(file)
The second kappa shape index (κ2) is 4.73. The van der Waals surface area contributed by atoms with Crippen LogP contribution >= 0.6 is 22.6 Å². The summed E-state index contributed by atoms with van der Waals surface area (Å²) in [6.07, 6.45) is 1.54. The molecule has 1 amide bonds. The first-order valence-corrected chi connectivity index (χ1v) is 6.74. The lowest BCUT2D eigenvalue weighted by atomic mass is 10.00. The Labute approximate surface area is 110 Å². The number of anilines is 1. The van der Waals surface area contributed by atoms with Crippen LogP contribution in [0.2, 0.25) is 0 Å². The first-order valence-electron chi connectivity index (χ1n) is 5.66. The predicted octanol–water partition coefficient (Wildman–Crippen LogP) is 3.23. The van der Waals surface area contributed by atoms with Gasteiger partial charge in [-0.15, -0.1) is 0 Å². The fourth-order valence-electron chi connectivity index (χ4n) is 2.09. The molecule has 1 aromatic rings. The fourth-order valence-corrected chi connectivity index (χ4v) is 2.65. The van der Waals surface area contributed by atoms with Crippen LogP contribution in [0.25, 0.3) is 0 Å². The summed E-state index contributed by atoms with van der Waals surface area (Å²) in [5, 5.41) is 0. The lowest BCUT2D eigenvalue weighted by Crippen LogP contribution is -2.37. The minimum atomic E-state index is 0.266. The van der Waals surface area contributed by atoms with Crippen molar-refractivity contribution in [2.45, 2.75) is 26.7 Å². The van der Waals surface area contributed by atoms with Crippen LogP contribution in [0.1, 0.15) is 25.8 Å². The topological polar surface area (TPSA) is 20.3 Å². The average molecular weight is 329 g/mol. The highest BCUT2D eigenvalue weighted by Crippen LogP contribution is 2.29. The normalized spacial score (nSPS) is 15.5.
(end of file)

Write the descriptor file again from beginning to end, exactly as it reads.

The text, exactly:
The second kappa shape index (κ2) is 4.73. The van der Waals surface area contributed by atoms with Crippen LogP contribution >= 0.6 is 22.6 Å². The summed E-state index contributed by atoms with van der Waals surface area (Å²) in [6.07, 6.45) is 1.54. The molecule has 1 amide bonds. The first-order valence-corrected chi connectivity index (χ1v) is 6.74. The lowest BCUT2D eigenvalue weighted by atomic mass is 10.00. The Labute approximate surface area is 110 Å². The number of anilines is 1. The van der Waals surface area contributed by atoms with Crippen LogP contribution in [0.2, 0.25) is 0 Å². The first-order valence-electron chi connectivity index (χ1n) is 5.66. The predicted octanol–water partition coefficient (Wildman–Crippen LogP) is 3.23. The van der Waals surface area contributed by atoms with Gasteiger partial charge in [-0.15, -0.1) is 0 Å². The fourth-order valence-electron chi connectivity index (χ4n) is 2.09. The molecule has 1 aromatic rings. The fourth-order valence-corrected chi connectivity index (χ4v) is 2.65. The van der Waals surface area contributed by atoms with Crippen LogP contribution in [0.25, 0.3) is 0 Å². The summed E-state index contributed by atoms with van der Waals surface area (Å²) in [5, 5.41) is 0. The lowest BCUT2D eigenvalue weighted by Crippen LogP contribution is -2.37. The minimum atomic E-state index is 0.266. The van der Waals surface area contributed by atoms with Crippen molar-refractivity contribution in [2.45, 2.75) is 26.7 Å². The van der Waals surface area contributed by atoms with Crippen LogP contribution in [0.1, 0.15) is 25.8 Å². The topological polar surface area (TPSA) is 20.3 Å². The average molecular weight is 329 g/mol. The highest BCUT2D eigenvalue weighted by Crippen LogP contribution is 2.29. The normalized spacial score (nSPS) is 15.5.